White House officials say the change will streamline data gathering and improve distribution of supplies, but health experts are concerned that the data will be politicized or kept from the public.

"Historically, CDC has been the place where public health data has been sent, and this raises questions about not just access for researchers but access for reporters, access for the public to try to better understand what is happening with the outbreak," Jen Kates, director of global health and HIV policy at the nonpartisan Kaiser Family Foundation, told the Times.

"How will the data be protected?" she asked. "Will there be transparency, will there be access, and what is the role of the CDC in understanding the data?"

"Centralizing control of all data under the umbrella of an inherently political apparatus is dangerous and breeds distrust," Dr. Nicole Lurie, who served as assistant secretary for preparedness and response under former President Barack Obama, told the Times. "It appears to cut off the ability of agencies like CDC to do its basic job."

Two CDC officials told the Times that the Trump administration order came as a shock to the agency. They didn't want to be identified because they weren't authorized to discuss the matter.

The CDC's system is inadequate and it will be linked with the HHS system, according to HHS spokesman Michael Caputo, who added that the CDC would continue to make data public, the Times reported.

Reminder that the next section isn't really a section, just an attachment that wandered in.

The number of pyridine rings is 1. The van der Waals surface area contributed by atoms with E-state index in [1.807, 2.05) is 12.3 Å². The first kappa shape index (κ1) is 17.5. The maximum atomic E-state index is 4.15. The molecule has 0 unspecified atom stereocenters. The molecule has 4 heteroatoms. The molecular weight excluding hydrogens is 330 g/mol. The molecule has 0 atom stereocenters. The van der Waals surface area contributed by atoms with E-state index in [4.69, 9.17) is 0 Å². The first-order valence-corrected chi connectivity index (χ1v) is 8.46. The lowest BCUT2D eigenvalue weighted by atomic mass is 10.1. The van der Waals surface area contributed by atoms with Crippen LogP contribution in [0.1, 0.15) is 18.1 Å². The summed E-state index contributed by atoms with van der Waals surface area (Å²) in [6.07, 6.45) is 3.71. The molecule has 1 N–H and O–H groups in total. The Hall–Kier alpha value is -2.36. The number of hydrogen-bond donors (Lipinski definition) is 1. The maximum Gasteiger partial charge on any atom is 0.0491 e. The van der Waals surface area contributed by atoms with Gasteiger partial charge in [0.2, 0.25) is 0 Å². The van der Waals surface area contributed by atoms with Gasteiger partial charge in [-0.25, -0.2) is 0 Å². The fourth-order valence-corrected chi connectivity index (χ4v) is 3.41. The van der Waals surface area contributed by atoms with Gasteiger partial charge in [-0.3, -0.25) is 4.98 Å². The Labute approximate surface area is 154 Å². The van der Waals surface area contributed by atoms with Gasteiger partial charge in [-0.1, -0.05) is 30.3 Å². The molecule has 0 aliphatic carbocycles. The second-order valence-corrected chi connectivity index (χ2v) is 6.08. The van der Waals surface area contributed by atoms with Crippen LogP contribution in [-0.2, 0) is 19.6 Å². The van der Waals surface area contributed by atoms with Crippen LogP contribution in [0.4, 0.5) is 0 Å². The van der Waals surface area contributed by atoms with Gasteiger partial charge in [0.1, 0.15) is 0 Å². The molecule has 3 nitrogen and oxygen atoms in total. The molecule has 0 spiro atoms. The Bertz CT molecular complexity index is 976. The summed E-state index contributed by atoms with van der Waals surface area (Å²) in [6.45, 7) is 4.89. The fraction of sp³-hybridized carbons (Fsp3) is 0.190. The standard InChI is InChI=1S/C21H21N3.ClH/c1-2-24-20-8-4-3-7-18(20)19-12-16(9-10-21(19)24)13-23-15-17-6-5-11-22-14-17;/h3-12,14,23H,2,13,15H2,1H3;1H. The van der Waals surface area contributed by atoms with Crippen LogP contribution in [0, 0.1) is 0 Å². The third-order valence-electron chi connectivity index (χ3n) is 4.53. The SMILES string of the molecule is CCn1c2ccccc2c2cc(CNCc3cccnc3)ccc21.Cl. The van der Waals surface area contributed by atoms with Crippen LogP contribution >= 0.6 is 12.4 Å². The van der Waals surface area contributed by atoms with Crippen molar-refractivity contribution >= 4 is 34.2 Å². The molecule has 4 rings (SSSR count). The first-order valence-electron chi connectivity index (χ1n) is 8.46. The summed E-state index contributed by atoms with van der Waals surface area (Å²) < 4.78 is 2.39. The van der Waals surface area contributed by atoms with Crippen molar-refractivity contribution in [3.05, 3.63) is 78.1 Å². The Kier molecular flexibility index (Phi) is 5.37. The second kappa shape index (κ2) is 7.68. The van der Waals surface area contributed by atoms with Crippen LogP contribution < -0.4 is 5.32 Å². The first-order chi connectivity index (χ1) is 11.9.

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Baby May Have Been Infected With Coronavirus During Pregnancy: Study

The new coronavirus appears to have been transmitted through a pregnant woman's placenta to her fetus, a new case study says.

The 23-year-old mother had COVID-19 and her baby tested positive for the new coronavirus after being born in a Paris hospital.

The baby developed symptoms of inflammation in his brain, according to Dr. Daniele De Luca, chief of the division of pediatrics and neonatal critical care at Paris-Saclay University Hospitals, The New York Times reported.

The baby, born in March, recovered without treatment and is "very much improved, almost clinically normal," De Luca said.

The study was published July 14 in the journal Nature Communications.

While there have been some cases of newborns with coronavirus, there hasn't been strong evidence that transmission of the virus can occur during pregnancy, the Times reported.